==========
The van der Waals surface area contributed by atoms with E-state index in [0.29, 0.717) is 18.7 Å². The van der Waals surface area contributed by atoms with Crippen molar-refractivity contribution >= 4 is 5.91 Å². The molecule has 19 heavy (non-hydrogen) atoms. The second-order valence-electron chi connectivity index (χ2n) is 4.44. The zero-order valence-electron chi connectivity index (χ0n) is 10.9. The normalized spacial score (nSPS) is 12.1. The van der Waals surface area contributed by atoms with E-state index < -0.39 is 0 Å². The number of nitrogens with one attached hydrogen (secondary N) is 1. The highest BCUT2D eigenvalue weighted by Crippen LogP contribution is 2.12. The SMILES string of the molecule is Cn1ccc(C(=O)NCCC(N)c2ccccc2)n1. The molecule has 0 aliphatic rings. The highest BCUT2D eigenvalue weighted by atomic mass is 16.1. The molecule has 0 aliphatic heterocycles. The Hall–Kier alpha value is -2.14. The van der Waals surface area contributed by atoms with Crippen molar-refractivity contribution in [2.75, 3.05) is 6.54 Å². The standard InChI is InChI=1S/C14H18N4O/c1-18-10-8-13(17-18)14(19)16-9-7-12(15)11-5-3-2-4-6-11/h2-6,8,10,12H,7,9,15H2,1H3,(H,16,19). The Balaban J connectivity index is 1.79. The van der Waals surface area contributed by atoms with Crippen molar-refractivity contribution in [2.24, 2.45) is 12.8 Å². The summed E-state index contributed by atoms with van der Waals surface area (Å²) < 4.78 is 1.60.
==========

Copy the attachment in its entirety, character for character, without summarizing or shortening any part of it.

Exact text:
The van der Waals surface area contributed by atoms with E-state index in [0.29, 0.717) is 18.7 Å². The van der Waals surface area contributed by atoms with Crippen molar-refractivity contribution >= 4 is 5.91 Å². The molecule has 19 heavy (non-hydrogen) atoms. The second-order valence-electron chi connectivity index (χ2n) is 4.44. The zero-order valence-electron chi connectivity index (χ0n) is 10.9. The normalized spacial score (nSPS) is 12.1. The van der Waals surface area contributed by atoms with E-state index < -0.39 is 0 Å². The number of nitrogens with one attached hydrogen (secondary N) is 1. The highest BCUT2D eigenvalue weighted by Crippen LogP contribution is 2.12. The SMILES string of the molecule is Cn1ccc(C(=O)NCCC(N)c2ccccc2)n1. The molecule has 0 aliphatic rings. The highest BCUT2D eigenvalue weighted by atomic mass is 16.1. The molecule has 0 aliphatic heterocycles. The Hall–Kier alpha value is -2.14. The van der Waals surface area contributed by atoms with Crippen molar-refractivity contribution in [2.75, 3.05) is 6.54 Å². The standard InChI is InChI=1S/C14H18N4O/c1-18-10-8-13(17-18)14(19)16-9-7-12(15)11-5-3-2-4-6-11/h2-6,8,10,12H,7,9,15H2,1H3,(H,16,19). The Balaban J connectivity index is 1.79. The van der Waals surface area contributed by atoms with Crippen molar-refractivity contribution in [2.24, 2.45) is 12.8 Å². The summed E-state index contributed by atoms with van der Waals surface area (Å²) < 4.78 is 1.60.